The Mayak nuclear accident had a magnitude of level 6 on the INES scale. Currently, it is the third-worst nuclear disaster in history. It ranks behind the Chernobyl and Fukushima Daiichi nuclear disasters (both level 7 according to the international scale of nuclear accidents). The disaster was named Kyshtym for being the closest town.
The Kyshtym disaster is not very famous because the Soviet Government tried for 30 years to hide the nuclear leaks that have been taking place. Furthermore, at that time the USSR was on the verge of the 40th anniversary of the October Revolution and five days after the launch of Sputnik, the first artificial satellite in history.
Vague reports of a catastrophic accident began appearing in the western press in April 1958. The first information about the Mayak disaster will not be revealed until 1976 by the Russian biologist Zhores Medvedev, who had emigrated to England. Vague reports of a "catastrophic accident" causing "radioactive fallout over the Soviet and many neighboring states" began appearing in the western press between 13 and 14 April 1958
What Is Mayak Today?
Mayak is one of the largest and most diverse nuclear facilities in Russia. It is supervised by the Federal Nuclear Energy Agency (MinAtom). Before 1990 it was known as Chelyabinsk-40 and from 1990 to 1992 as Chelyabinsk-65.
The complex is located between the closed city of Ozyorsk, the city of Chelyabinsk, and the city of Kyshtym. The total area covers 200 km2 around Lake Kyzyl Tash in the upper reaches of the Tsja River.
The commercial area is 90 km2 and is located southeast of the lake. In addition to a nuclear test center with seven nuclear reactors, two of which are active, there is also a well-known radioactive waste reprocessing plant with a storage facility.
For What Purposes Was the Mayak Nuclear Plant Built?
The construction and the dropping of the atomic bomb in the Japanese cities of Hiroshima and Nagasaki were decisive for the end of World War II. For this reason, the Russians started the nuclear race to be able to manufacture nuclear weapons during the cold war.
Lavrentiy Beria directed the construction of the Mayak Plutonium plant in the Southern Urals.
The central axis of this project was the future Mayak plant, which was to be used to produce plutonium. The plant was built very quickly and in absolute secrecy during the period 1945 - 1948. The city and the complex were called Chelyabinsk-40 and later Chelyabinsk-65. In 1994 it was renamed Ozersk.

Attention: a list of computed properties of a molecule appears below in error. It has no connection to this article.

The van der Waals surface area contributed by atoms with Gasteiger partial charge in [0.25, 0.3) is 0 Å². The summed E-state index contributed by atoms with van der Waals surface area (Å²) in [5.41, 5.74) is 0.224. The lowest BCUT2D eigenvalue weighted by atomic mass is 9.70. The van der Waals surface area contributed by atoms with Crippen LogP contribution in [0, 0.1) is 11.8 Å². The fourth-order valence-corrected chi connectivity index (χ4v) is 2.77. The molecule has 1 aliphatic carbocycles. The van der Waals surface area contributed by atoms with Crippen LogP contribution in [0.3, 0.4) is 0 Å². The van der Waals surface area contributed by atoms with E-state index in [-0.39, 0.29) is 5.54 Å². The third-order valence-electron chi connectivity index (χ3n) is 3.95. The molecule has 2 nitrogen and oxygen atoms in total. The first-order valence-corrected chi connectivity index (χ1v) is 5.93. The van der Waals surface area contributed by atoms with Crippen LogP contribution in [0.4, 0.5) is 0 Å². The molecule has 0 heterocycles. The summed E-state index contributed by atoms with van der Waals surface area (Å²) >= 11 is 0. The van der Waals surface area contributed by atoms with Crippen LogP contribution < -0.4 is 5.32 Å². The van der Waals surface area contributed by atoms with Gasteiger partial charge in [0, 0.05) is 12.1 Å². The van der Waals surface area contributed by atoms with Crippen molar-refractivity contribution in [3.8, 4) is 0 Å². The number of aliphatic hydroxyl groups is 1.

The Soviet nuclear industry got the first nuclear reactor ready in December 1948.
What Were the Most Important Leaks from the Mayak Nuclear Plant?
This nuclear disaster in the Urals had numerous high level of radiation leaks. The most important ones are:
A deliberate spill of radioactive materials into the Techa River.
A windstorm that scattered radioactive materials that came from sediments from Lake Karachay in 1967.
The fission products released created a contaminated region of 15,000–20,000 square kilometers called the East Urals Radioactive trace.
Radioactive Spill on the Techa River
During the early years, the consequences of radioactivity on people and the environment were not well known. That is why the security measures of the plant were not taken into account, which constantly emitted radioactive particles.
The clearest example of this is the fact that, especially between 1948 and 1956, water contaminated with radioactive materials was dumped in the lakes around the Mayak nuclear power plant and also directly into the Tech River, which later joins the Obi river.
The population of Ozersk was not informed, so they continued to use the water for domestic use. This caused serious health problems for the people, and there was talk of the "river disease". Up to 124,000 people are believed to have received significant doses of radiation.
Kyshtym Nuclear Waste Storage Building Explosion
This nuclear disaster took place on September 29, 1957. It receives level 6 according to the INES scale. It all started because the cooling system of a tank containing radioactive waste broke down. This caused a great warming, which led to a series of reactions that caused a chemical (and not nuclear) explosion.
The great force of this explosion broke the concrete barrier and up to half of the material contained in the tank was dispersed to the environment.
The consequences of the accident were very important, although no worker was killed directly by the explosion.